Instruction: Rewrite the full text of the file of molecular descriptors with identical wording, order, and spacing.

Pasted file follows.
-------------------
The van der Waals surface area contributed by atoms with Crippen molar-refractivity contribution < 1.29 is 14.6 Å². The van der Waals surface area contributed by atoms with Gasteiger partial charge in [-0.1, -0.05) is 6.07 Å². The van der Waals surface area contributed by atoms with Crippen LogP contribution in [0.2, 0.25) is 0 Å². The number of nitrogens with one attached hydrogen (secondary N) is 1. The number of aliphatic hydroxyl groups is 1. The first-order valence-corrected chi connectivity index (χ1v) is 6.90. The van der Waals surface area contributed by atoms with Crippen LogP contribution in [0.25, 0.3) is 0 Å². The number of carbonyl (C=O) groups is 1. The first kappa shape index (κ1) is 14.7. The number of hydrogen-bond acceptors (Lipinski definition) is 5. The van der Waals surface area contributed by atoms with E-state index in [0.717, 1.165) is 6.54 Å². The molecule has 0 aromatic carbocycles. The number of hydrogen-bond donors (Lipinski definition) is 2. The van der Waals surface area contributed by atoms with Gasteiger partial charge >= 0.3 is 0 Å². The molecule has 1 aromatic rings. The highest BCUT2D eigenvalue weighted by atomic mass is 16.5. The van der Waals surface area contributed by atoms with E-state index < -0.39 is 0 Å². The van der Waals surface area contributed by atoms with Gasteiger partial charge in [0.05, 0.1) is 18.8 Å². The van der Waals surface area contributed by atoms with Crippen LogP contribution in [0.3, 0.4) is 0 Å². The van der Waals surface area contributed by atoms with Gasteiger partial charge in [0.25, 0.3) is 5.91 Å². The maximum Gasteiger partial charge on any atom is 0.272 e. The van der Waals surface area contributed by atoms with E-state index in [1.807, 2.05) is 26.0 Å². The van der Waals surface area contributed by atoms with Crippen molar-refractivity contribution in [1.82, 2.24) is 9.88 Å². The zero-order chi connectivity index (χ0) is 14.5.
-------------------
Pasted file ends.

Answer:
The van der Waals surface area contributed by atoms with Crippen molar-refractivity contribution < 1.29 is 14.6 Å². The van der Waals surface area contributed by atoms with Gasteiger partial charge in [-0.1, -0.05) is 6.07 Å². The van der Waals surface area contributed by atoms with Crippen LogP contribution in [0.2, 0.25) is 0 Å². The number of nitrogens with one attached hydrogen (secondary N) is 1. The number of aliphatic hydroxyl groups is 1. The first-order valence-corrected chi connectivity index (χ1v) is 6.90. The van der Waals surface area contributed by atoms with Crippen LogP contribution in [0.25, 0.3) is 0 Å². The number of carbonyl (C=O) groups is 1. The first kappa shape index (κ1) is 14.7. The number of hydrogen-bond acceptors (Lipinski definition) is 5. The van der Waals surface area contributed by atoms with E-state index in [0.717, 1.165) is 6.54 Å². The molecule has 0 aromatic carbocycles. The number of hydrogen-bond donors (Lipinski definition) is 2. The van der Waals surface area contributed by atoms with Gasteiger partial charge >= 0.3 is 0 Å². The molecule has 1 aromatic rings. The highest BCUT2D eigenvalue weighted by atomic mass is 16.5. The van der Waals surface area contributed by atoms with E-state index < -0.39 is 0 Å². The van der Waals surface area contributed by atoms with Gasteiger partial charge in [0.05, 0.1) is 18.8 Å². The van der Waals surface area contributed by atoms with Crippen LogP contribution in [0.3, 0.4) is 0 Å². The van der Waals surface area contributed by atoms with Gasteiger partial charge in [0.25, 0.3) is 5.91 Å². The maximum Gasteiger partial charge on any atom is 0.272 e. The van der Waals surface area contributed by atoms with E-state index in [1.807, 2.05) is 26.0 Å². The van der Waals surface area contributed by atoms with Crippen molar-refractivity contribution in [1.82, 2.24) is 9.88 Å². The zero-order chi connectivity index (χ0) is 14.5.